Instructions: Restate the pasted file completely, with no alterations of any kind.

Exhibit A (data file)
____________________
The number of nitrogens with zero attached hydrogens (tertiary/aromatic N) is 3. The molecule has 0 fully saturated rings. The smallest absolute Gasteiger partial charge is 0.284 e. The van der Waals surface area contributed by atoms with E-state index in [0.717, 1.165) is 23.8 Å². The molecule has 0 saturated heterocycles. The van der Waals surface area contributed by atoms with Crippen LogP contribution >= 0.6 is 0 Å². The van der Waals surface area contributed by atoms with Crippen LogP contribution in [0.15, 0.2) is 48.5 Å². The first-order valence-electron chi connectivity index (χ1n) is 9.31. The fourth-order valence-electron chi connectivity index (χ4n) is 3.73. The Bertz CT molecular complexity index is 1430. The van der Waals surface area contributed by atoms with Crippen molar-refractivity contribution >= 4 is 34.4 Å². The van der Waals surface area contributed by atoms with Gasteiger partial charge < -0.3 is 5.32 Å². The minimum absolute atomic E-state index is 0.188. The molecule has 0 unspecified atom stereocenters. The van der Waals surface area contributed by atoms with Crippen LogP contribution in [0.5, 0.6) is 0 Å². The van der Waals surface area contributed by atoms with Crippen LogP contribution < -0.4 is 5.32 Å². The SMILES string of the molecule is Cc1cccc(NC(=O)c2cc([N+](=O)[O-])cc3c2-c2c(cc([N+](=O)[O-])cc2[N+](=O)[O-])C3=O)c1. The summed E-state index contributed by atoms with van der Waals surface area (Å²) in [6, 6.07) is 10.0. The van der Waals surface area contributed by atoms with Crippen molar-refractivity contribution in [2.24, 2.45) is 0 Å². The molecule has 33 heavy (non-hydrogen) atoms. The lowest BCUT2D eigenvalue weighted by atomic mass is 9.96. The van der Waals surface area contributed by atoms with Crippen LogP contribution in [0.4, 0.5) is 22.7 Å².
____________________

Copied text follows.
The number of nitrogens with zero attached hydrogens (tertiary/aromatic N) is 3. The molecule has 0 fully saturated rings. The smallest absolute Gasteiger partial charge is 0.284 e. The van der Waals surface area contributed by atoms with E-state index in [0.717, 1.165) is 23.8 Å². The molecule has 0 saturated heterocycles. The van der Waals surface area contributed by atoms with Crippen LogP contribution >= 0.6 is 0 Å². The van der Waals surface area contributed by atoms with Crippen LogP contribution in [0.15, 0.2) is 48.5 Å². The first-order valence-electron chi connectivity index (χ1n) is 9.31. The fourth-order valence-electron chi connectivity index (χ4n) is 3.73. The Bertz CT molecular complexity index is 1430. The van der Waals surface area contributed by atoms with Crippen molar-refractivity contribution >= 4 is 34.4 Å². The van der Waals surface area contributed by atoms with Gasteiger partial charge < -0.3 is 5.32 Å². The minimum absolute atomic E-state index is 0.188. The molecule has 0 unspecified atom stereocenters. The van der Waals surface area contributed by atoms with Crippen LogP contribution in [0.5, 0.6) is 0 Å². The van der Waals surface area contributed by atoms with Crippen LogP contribution < -0.4 is 5.32 Å². The SMILES string of the molecule is Cc1cccc(NC(=O)c2cc([N+](=O)[O-])cc3c2-c2c(cc([N+](=O)[O-])cc2[N+](=O)[O-])C3=O)c1. The summed E-state index contributed by atoms with van der Waals surface area (Å²) in [6, 6.07) is 10.0. The van der Waals surface area contributed by atoms with Crippen molar-refractivity contribution in [2.24, 2.45) is 0 Å². The molecule has 33 heavy (non-hydrogen) atoms. The lowest BCUT2D eigenvalue weighted by atomic mass is 9.96. The van der Waals surface area contributed by atoms with Crippen LogP contribution in [0.4, 0.5) is 22.7 Å².